★ ★ ★ ★
Bone-chilled, I’m desperate
for an entrance, a familiar warmth.
My knuckles fall hollow on the first door:
unremarkable white, frosted
windows. A woman answers
sees the chill on my lips
then leads me by the shoulder to the warmest
room, her oldest son’s childhood
bedroom: a fortress
of high ceilings. Meticulous clutter.
Maps. Photographs. Her fingers cradle a frame:
a younger shape of you, scabbed knees,
that resigned half-smile.
Your mother’s hands tremble as they hover
across the world, this résumé
of your other lives. She imagines
a happiness outside herself, the waterfalls
where she visited you before the leaves fell
where you curated a chromatic landscape
where there was no room for me
in the car. Her eyes glisten as she fancies
the way the train tracks shine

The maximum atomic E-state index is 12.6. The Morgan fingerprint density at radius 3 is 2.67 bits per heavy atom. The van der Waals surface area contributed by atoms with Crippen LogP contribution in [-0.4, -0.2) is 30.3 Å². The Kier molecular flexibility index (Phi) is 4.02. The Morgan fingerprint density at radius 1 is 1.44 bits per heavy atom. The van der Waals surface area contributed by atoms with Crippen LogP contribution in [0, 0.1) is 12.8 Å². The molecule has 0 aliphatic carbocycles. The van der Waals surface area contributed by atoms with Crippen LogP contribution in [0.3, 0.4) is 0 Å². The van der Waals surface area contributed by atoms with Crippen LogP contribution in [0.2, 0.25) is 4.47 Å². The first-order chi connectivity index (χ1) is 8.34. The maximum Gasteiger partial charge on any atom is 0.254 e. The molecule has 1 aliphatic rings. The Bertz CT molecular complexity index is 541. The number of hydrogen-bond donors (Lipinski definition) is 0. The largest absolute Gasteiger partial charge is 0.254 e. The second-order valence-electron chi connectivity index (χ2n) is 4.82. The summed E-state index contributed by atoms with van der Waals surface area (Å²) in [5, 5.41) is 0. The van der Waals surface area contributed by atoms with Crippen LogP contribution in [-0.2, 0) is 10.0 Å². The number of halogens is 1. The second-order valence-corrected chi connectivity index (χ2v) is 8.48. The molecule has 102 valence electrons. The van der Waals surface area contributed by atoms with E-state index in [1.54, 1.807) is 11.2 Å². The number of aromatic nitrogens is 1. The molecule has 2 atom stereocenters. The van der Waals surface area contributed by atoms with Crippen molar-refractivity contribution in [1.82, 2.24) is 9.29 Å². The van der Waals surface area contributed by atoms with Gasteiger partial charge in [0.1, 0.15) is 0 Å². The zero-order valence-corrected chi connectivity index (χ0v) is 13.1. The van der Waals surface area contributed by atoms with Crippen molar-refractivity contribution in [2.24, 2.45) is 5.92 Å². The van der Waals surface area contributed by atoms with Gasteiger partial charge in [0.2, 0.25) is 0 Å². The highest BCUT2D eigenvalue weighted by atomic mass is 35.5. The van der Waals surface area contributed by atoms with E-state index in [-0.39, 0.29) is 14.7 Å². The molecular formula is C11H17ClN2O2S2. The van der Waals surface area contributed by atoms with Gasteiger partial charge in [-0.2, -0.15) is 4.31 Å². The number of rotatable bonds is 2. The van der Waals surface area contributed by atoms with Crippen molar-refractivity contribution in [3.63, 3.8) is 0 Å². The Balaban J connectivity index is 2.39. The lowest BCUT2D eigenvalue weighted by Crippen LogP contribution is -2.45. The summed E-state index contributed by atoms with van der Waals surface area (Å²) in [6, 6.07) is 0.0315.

in lake-effect snow by your apartment.
Do you remember seeking shelter
in the driver’s seat, snow-capped?
My memory dissipates with the redness leaving
your face when you took the wheel. Navigator,
explorer, mapmaker, refusing to reach
across the emptiness, dead
zones between us. Deadbolts, oceans, empty
hallways. I look at these old things and wonder
what made you this way. From your fingers
across the wheel, this story evaporates, unmapped:
steam fog over Seneca Lake. What kind of love
Did you imagine? A room with only you in it.
Charlotte Cutter lives and works in Boston. She has spent most of her career supporting the arts from the figurative backstage. A self-proclaimed language nerd, she extends her interest beyond poetry into foreign languages and speaks French fluently.
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